Personal Branding in China

Last month, I was invited to travel to China to deliver guest lectures at Beijing Normal University and Qingdao Agricultural University.  Honestly, I had no idea what to expect.  I had lived in the Asia-Pacific region and worked there during my days with Discovery Channel, but I had never visited China before.  Since I teach Global Marketing every semester at Saint Vincent College, I was excited to have the chance to personally experience the world’s largest potential marketplace.

My travels to China brought me to Beijing, Qingdao and Shanghai.  Although each of these places has a greater population than any of our American cities, they felt very familiar at times.  Commercialization was evident as soon as we landed in the airport, which was filled with marketing billboards and digital signs.  Even the taxis contained video screens touting automobiles, cosmetics, and special events with American rock music playing in the background.

China IIAt Beijing Normal University (considered one of the top universities in China), I was invited to speak to an audience of MBA students on the topic of personal branding.  As we approached the classroom where I was scheduled to speak, it quickly became obvious the interest in this topic had been underestimated as every seat was taken and students spilled into the hallway. Nearly all of the students in the audience were native Chinese, and the concept of personal branding was a very new and novel approach in the market.  I had done considerable research in advance of the presentation and could find very little written on the topic.  However, a recent book by Heidi Schultz, Martin Block and Don Schultz on Understanding China’s Digital Generation shared valuable insights on the mindset of these students.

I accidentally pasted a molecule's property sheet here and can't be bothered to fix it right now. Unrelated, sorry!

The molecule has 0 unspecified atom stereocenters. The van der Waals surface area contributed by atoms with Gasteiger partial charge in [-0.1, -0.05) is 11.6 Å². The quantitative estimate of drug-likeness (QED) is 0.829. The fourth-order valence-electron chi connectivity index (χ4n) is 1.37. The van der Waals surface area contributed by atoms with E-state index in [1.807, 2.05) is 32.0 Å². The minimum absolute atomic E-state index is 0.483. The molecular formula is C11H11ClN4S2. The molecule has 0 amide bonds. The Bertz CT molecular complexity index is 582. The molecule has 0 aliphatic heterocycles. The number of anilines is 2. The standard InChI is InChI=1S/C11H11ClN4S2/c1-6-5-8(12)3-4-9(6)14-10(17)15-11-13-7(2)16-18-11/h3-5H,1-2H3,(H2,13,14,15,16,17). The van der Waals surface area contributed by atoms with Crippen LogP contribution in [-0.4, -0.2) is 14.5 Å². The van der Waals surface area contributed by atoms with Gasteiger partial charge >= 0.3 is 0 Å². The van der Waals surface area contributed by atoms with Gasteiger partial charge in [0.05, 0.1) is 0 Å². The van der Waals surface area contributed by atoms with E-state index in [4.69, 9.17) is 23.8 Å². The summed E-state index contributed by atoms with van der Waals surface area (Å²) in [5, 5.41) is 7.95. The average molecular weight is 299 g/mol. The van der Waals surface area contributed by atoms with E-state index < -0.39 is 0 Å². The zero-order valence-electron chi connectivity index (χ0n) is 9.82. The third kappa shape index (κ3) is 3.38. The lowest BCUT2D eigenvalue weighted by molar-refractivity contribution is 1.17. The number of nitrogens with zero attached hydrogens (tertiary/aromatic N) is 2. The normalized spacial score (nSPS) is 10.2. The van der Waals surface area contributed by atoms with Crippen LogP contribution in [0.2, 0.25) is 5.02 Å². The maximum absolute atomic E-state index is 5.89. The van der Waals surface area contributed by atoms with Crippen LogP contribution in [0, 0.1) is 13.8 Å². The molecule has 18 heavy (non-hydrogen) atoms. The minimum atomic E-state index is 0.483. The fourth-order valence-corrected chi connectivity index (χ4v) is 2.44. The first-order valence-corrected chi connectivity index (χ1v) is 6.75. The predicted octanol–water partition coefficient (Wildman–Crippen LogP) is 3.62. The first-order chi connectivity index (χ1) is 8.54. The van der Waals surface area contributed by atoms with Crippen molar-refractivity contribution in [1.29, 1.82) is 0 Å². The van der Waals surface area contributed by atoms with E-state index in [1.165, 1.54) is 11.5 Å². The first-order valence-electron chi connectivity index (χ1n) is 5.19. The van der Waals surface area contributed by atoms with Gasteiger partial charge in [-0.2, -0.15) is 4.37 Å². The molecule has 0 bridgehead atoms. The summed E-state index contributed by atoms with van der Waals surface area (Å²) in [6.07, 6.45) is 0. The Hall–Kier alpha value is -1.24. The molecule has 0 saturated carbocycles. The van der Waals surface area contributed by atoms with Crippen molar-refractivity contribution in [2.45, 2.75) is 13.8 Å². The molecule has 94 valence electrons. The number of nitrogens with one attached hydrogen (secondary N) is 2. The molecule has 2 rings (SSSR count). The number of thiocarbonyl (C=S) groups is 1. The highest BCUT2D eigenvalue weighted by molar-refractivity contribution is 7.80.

The Chinese culture tends to value a collective approach to living rather than the individualistic approach often evident in the US.  Thus, my presentation emphasized how being able to effectively express one’s personal brand would allow students to make greater contributions to their respective communities and employers.  Specifically, I addressed the importance of developing a compelling brand promise and promoting that brand promise through various media channels.  The Chinese have a definite affinity for branding and are clearly attracted to the promise of “famous” corporate brands like Apple and celebrity brands like Celine Dion.  Even though China does not offer access to popular US social media channels like Facebook, YouTube or LinkedIn, there are communication tools such as Weixin and Youku Tudou that have achieved mass-market penetration.

China II was overwhelmed with the positive reception that I received in China.  I had been cautioned that the Chinese might not ask questions as a sign of respect.  However, after I encouraged them to do so, several students shared thoughtfully prepared questions with me.  I was not expecting that before each question was asked, the student would express a compliment such as “Thank you for visiting our country” and “We appreciate you sharing your knowledge with us.”  I immediately mentioned this mannerism to my students in the US in hopes they would consider adopting such a practice!

The questions from the Chinese students were as much focused upon my perspectives as an American as they were my insights as a professor.  They wondered what I thought about their country and if I was enjoying my visit.  And they were very curious as to the American student experience.  They seem surprised that I found many more similarities than differences between the two cultures.

Visiting China was undoubtedly one of the most amazing educational experiences of my life.  I was both a welcomed teacher and inspired student there and I look forward to returning soon.

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